It’s early days at Morphic Therapeutic, in more ways than one. Launched quietly as a stealth company last summer, the Waltham, MA-based biotech completed a major USD 51.5 million A round just a couple of months ago. It has 15 staffers now and likely a two to three year run of preclinical work before it can expect to get into the clinic with the first of its new oral integrins.
Steering this small but growing group—look for a staff twice its size by the end of next year—is CEO Praveen Tipirneni. He spent 13 years running corporate development and strategy at Cubist after the MD got his MBA from Wharton. During that time, he played a key role in seeing Cubicin through to an approval and final label, learning a lot about antibiotics along the way. And then, early last year, after the Merck buyout came through, he spent some months thinking about what he wanted to do next, exploring some different opportunities.
“I was all over the place,” he recalls. A job at Vertex? Run a biotech company? Did he even want a CEO job at this stage of his life?
Then he came across a startup opportunity that had been percolating at Polaris Partners under the guiding hand of Kevin Bitterman, a VC who’s been founding a string of high-profile startups that includes the gene editing wunderkind Editas. Working with Tim Springer, a pioneer in integrin research at Harvard Med School, Bitterman was seeding a company that promised to overcome a research hurdle that had stalled the field years ago.
Inspired by some big wins on new antibodies like Tysabri—a powerful MS drug with a deadly side effect—that targeted integrins, investigators marched into a brick wall of lethal safety issues. Faced by some deadly and confounding failures, the R&D efforts had collapsed and Springer had gone back into the lab to figure out what went wrong. Over the following years, using better technology, he came to understand the structure of integrins and how they could morph into a health threat.
Now, working with the computational experts at Schrodinger, Morphic is creating new programs aimed at developing a portfolio of complex small molecules that it believes can overcome the challenge.
Tipirneni liked the science a lot. And the MBA fell in love with the strategic challenge of booting up a brand new company of his own design, starting with a completely clean slate on culture and a mission to avoid all—or at least most—of the organizational pitfalls that he had seen played out over the years.
“The thing that I got very excited about was starting a culture from scratch,” he says. “You can’t go to school for drug development,” he notes. But you can take what you’ve learned to create the best environment for the work.
One of the exciting things about creating a biotech culture, says the CEO, is that each company involves a variety of technical disciplines. To move forward, various teams work through different projects and challenges.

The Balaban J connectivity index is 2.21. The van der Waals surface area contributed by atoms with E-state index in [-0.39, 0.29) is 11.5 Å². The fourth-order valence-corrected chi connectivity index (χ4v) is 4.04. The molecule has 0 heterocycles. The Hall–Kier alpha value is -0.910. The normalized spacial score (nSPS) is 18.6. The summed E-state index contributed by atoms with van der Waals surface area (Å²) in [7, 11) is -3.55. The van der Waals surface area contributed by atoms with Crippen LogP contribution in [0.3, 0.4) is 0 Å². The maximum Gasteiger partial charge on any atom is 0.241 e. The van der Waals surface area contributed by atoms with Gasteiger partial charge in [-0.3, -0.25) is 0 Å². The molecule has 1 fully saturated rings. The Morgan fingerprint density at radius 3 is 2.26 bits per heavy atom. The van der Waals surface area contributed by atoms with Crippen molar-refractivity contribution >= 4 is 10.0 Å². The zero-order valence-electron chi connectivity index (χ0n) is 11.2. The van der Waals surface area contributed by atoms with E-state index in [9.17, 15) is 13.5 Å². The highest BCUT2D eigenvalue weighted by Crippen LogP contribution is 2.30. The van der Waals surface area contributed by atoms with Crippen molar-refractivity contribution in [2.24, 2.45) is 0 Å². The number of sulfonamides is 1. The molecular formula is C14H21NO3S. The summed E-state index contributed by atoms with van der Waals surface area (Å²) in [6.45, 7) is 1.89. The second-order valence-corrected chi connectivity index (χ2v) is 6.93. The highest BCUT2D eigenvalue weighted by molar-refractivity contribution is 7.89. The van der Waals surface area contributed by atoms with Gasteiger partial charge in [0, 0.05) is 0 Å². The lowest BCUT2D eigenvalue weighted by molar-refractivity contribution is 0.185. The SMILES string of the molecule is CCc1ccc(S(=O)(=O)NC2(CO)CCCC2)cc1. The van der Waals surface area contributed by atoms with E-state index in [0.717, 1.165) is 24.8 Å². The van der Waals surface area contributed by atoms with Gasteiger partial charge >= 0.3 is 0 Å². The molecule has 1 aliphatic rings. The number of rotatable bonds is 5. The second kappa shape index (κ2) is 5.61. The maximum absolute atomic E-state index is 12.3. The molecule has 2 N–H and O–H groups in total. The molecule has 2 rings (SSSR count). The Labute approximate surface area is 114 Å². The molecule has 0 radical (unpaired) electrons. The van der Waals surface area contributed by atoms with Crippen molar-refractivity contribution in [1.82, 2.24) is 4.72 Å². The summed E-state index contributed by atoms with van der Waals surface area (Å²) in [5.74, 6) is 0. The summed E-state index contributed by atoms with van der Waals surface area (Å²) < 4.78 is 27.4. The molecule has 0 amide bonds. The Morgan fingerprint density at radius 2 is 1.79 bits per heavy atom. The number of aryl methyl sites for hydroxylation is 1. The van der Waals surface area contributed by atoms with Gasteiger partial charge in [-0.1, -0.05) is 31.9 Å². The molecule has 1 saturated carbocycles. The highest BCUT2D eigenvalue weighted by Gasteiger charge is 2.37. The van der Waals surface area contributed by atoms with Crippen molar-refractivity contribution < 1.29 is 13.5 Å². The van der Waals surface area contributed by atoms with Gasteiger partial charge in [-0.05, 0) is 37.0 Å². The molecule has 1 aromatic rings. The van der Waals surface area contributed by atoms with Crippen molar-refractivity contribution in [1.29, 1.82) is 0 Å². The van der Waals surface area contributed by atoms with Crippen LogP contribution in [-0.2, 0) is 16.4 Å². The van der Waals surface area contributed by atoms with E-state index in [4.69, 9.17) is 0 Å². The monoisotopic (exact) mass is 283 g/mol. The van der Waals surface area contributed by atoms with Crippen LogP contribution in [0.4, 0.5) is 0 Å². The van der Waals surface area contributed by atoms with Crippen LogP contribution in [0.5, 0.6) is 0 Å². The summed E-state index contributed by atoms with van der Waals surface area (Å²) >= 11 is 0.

Getting these players to work together in a transparent way, where senior managers could get a line of sight on different projects while they were still underway, was top of mind.
In his career Tipirneni kept seeing the same thing happen over and over again. Junior teams would work on a project through to completion, and then take them to senior managers, who would shoot holes in it and turn it down.
The messaging app Slack (we use it at Endpoints) gave him some of that day-to-day transparency he was looking for. The online communications platform gives senior managers a better chance to watch a project as it develops so they can get involved early, before it derails.
Tipirneni also was concerned about the way that ideas are pitched in an organization. Bullet points on a PowerPoint presentation are more a curse than a blessing in a science-driven organization. So PowerPoints are out, three-page documents are in.
“You can’t produce a three-page document without thinking through it,” says Tipirneni. “Here, it’s very document-centric.”
One other thing that the CEO does differently is visible on the web page. What’s a web page for? It’s to gain information about a company rapidly, so he developed a web site adapted from news organizations practiced in pushing out lots of information to readers.
One of the first top projects at Morphic will be to develop an oral version of Takeda’s Entyvio, which has been racking up some big sales gains after, in Tipirneni’s words, following “a tortured path to market.”
His company will need some time to get into the clinic, but the CEO says this is the kind of drug that involves some very well understood biology.
Says the CEO: “In early Phase I, we will know if that drug works or not.”
Ultimately, he expects that there are about 15 significant opportunities to focus on. Getting to the clinic will require a very precise, careful step-by-step process, where teams will need to check each open box that presents itself.
If he’s right, the management lines drawn on Tipirneni’s new slate at Morphic can lead to more than one blockbuster.
Meet innovative biotech companies like Morphic at BioPharm America™ (#BioPharmAmerica) global life science partnering event in Boston this September. Find out more.
Look for more upcoming posts from John Carroll, Editor and Co-founder of Endpoints in his series “John Carroll’s 6 pre-IPO biotechs to watch,” exclusively on Insight.